- Yes, the price of a current iBook interactive textbook is $14.99. Teachers will be writing their own textbooks (some at a higher quality level or more appropriate for students) and selling them at a lower cost.
- Don’t you think that most districts will want to pay less for books and hire their own teachers to write textbooks, perhaps even selling those textbooks on the iBookstore and making further income for the teacher or the district (or both)?
- Districts can also hire teachers to write their own textbooks and distribute them through iBooks for free, at a significant cost savings. Anoka-Hennepin recently did this.
- Notebook computers cannot be used in every educational setting. I can’t use a notebook computer in a choir, band, or orchestra class on a daily basis.
- By the way, more than 50% of our art classes are digital photography classes. We still offer drawing, painting, and ceramics–but students want these digital skills, and the photo apps available on the iPad make it a perfect tool for those classes (and the 5MP camera of the new iPad might make it a viable camera as well).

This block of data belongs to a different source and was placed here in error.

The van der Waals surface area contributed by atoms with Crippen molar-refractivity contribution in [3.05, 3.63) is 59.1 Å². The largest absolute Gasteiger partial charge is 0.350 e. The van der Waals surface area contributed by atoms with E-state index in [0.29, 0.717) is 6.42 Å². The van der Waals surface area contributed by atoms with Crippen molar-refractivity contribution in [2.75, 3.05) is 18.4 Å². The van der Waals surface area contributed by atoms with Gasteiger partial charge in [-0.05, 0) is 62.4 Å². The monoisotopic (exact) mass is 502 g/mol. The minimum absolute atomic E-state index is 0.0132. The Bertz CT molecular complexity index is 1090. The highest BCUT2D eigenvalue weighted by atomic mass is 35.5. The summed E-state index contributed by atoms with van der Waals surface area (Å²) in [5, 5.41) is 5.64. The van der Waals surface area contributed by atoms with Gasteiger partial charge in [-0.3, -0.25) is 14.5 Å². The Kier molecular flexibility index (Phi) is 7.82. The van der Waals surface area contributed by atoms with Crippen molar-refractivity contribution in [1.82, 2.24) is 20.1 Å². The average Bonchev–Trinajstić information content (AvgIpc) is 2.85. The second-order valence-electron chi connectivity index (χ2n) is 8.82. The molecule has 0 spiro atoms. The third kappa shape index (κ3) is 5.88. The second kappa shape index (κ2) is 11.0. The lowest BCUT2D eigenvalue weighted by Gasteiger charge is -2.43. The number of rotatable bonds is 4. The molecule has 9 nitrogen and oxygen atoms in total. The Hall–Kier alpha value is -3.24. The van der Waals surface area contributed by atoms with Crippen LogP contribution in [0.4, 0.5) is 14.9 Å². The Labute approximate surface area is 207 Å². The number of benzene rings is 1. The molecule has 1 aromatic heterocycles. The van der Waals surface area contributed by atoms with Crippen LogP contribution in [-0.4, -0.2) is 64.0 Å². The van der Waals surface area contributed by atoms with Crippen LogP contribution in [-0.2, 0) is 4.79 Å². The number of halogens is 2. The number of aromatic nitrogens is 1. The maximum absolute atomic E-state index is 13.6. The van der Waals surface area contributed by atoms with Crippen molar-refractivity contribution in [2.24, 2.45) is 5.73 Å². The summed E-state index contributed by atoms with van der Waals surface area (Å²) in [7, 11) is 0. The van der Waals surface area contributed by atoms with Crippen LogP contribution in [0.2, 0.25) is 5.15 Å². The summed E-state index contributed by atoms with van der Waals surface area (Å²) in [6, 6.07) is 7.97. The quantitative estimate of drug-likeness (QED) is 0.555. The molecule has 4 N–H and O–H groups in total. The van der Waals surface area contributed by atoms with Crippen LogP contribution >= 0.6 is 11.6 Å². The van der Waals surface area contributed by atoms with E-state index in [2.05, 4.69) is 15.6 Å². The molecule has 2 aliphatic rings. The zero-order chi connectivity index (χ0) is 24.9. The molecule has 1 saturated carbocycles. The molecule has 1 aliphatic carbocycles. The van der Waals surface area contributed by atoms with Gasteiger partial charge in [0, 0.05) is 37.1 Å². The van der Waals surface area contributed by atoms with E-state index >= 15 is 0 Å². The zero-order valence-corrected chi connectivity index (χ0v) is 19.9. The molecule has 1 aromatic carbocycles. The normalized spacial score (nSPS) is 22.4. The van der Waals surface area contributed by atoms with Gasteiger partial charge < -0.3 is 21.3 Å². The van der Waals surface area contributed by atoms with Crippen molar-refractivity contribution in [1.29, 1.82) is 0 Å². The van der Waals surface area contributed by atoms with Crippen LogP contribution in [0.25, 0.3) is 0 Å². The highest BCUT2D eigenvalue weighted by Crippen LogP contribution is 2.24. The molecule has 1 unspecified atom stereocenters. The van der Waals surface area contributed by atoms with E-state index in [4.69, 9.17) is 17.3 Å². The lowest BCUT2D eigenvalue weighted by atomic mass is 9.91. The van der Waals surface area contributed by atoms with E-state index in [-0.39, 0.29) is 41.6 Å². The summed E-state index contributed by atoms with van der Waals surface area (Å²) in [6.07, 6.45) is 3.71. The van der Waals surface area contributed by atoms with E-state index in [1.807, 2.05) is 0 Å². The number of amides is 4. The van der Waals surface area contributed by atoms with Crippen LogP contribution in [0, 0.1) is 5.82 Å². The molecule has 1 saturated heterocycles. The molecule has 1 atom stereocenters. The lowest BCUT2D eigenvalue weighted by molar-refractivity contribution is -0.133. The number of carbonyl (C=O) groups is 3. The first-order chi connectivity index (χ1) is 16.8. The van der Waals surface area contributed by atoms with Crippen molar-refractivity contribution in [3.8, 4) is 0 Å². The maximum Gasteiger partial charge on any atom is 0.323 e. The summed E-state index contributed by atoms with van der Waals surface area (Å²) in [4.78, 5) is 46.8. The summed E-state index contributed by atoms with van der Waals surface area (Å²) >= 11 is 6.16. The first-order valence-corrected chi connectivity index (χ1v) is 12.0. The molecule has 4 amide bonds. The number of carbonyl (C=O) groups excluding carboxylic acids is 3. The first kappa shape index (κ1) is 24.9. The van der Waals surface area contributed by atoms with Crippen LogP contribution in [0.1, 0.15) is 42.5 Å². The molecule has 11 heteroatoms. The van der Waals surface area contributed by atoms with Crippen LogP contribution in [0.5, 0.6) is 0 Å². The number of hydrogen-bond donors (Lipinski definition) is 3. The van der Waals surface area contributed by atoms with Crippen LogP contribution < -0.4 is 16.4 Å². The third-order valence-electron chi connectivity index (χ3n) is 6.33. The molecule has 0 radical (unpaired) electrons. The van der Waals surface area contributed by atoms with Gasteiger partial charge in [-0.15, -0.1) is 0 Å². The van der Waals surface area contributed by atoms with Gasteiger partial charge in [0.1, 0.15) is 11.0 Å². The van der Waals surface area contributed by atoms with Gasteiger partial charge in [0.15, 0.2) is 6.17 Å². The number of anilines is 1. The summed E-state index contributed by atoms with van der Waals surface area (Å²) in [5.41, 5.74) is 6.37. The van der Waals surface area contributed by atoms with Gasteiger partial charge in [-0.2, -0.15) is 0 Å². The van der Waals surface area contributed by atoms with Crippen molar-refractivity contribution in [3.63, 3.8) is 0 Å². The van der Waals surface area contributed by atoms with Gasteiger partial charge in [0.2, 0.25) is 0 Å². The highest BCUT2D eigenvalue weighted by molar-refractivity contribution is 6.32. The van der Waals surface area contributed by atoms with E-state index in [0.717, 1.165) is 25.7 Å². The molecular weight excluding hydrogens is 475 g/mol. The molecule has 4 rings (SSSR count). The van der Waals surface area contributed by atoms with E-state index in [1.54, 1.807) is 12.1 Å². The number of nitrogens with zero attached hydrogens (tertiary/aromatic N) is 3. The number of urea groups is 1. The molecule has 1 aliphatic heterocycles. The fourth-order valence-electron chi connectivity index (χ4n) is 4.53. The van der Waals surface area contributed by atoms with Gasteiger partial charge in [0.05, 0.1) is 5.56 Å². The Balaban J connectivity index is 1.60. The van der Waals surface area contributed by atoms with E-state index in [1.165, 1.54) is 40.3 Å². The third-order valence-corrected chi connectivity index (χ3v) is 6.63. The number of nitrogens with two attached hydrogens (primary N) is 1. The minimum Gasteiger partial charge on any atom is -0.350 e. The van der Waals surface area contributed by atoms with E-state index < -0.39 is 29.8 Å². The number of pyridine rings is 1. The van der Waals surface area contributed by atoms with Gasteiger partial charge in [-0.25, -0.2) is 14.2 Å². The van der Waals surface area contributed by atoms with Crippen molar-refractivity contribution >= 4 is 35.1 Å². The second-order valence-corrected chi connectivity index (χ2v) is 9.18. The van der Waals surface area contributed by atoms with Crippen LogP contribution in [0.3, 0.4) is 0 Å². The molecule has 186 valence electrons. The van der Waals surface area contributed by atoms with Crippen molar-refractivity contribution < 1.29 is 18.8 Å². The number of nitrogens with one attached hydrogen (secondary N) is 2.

- iPads are useable by all students, including Special Education students to the highest Honor Students.
- What does a school do when the notebook batteries die at the same time? Usually nothing, and you end up with computers that must be plugged in. This destroys the “mobile” aspect of the computers.
- Is a notebook computer truly “mobile” in the same sense as an iPad?
- The extended Apple Care + warranty is $99 (plus $49 for each of two occurrences of damage) for an iPad.
- The interactive nature of an iPad (touch-based) is hard to beat, in apps and the new interactive textbooks.
- Please show me a notebook with a battery that lasts all day (the next MacBook Air MIGHT do this).
Yes, there are some desktop applications that don’t run on an iPad (at least, not yet). But schools can maintain a small lab of computers (or a COW [computers on wheels]) that could be utilized for those classes. The iPad isn’t perfect, but it is foolish to say/think that what we currently have (or had in the past) was perfect. One good thing about spending educational dollars on a technology initiative is that you know students will use the device and that those funds are not being used for other purposes.
When I see people comparing the price of iPads plus the cost of iBooks to textbooks alone, it isn’t a fair comparison. You also need to factor in the age of the textbooks, the relevance of the textbooks, the cost (educationally) of a curriculum cycle, whether there will be self-published options that will be less expensive than “publishers” books, the number of computers in your school, the age of those computers in your school, the cost of the software used in your school, and the ability for technology to be used in all subjects. Purely comparing the price of the device plus the cost of an iBook to a textbook isn’t a complete comparison.